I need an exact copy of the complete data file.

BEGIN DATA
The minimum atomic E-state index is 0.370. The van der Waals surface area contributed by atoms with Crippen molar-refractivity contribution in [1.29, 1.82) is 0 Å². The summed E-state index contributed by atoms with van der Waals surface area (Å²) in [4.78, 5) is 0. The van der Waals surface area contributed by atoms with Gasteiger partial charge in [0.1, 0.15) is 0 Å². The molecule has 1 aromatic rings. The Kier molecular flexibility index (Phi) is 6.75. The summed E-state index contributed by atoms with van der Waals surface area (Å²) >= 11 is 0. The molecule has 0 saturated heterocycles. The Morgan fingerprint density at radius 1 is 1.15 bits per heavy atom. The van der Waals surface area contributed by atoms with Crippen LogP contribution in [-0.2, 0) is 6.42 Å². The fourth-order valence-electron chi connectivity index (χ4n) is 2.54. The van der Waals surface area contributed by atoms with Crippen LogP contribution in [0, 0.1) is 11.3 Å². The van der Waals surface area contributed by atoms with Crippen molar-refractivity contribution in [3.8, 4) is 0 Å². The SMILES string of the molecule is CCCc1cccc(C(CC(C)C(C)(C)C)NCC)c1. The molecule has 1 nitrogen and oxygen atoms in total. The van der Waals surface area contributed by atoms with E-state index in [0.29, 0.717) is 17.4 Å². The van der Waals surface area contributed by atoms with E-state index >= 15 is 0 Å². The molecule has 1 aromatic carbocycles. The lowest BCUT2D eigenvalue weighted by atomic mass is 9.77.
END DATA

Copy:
The minimum atomic E-state index is 0.370. The van der Waals surface area contributed by atoms with Crippen molar-refractivity contribution in [1.29, 1.82) is 0 Å². The summed E-state index contributed by atoms with van der Waals surface area (Å²) in [4.78, 5) is 0. The van der Waals surface area contributed by atoms with Gasteiger partial charge in [0.1, 0.15) is 0 Å². The molecule has 1 aromatic rings. The Kier molecular flexibility index (Phi) is 6.75. The summed E-state index contributed by atoms with van der Waals surface area (Å²) >= 11 is 0. The molecule has 0 saturated heterocycles. The Morgan fingerprint density at radius 1 is 1.15 bits per heavy atom. The van der Waals surface area contributed by atoms with Crippen LogP contribution in [-0.2, 0) is 6.42 Å². The fourth-order valence-electron chi connectivity index (χ4n) is 2.54. The van der Waals surface area contributed by atoms with Crippen LogP contribution in [0, 0.1) is 11.3 Å². The van der Waals surface area contributed by atoms with Crippen molar-refractivity contribution in [3.8, 4) is 0 Å². The SMILES string of the molecule is CCCc1cccc(C(CC(C)C(C)(C)C)NCC)c1. The molecule has 1 nitrogen and oxygen atoms in total. The van der Waals surface area contributed by atoms with E-state index in [0.29, 0.717) is 17.4 Å². The van der Waals surface area contributed by atoms with E-state index >= 15 is 0 Å². The molecule has 1 aromatic carbocycles. The lowest BCUT2D eigenvalue weighted by atomic mass is 9.77.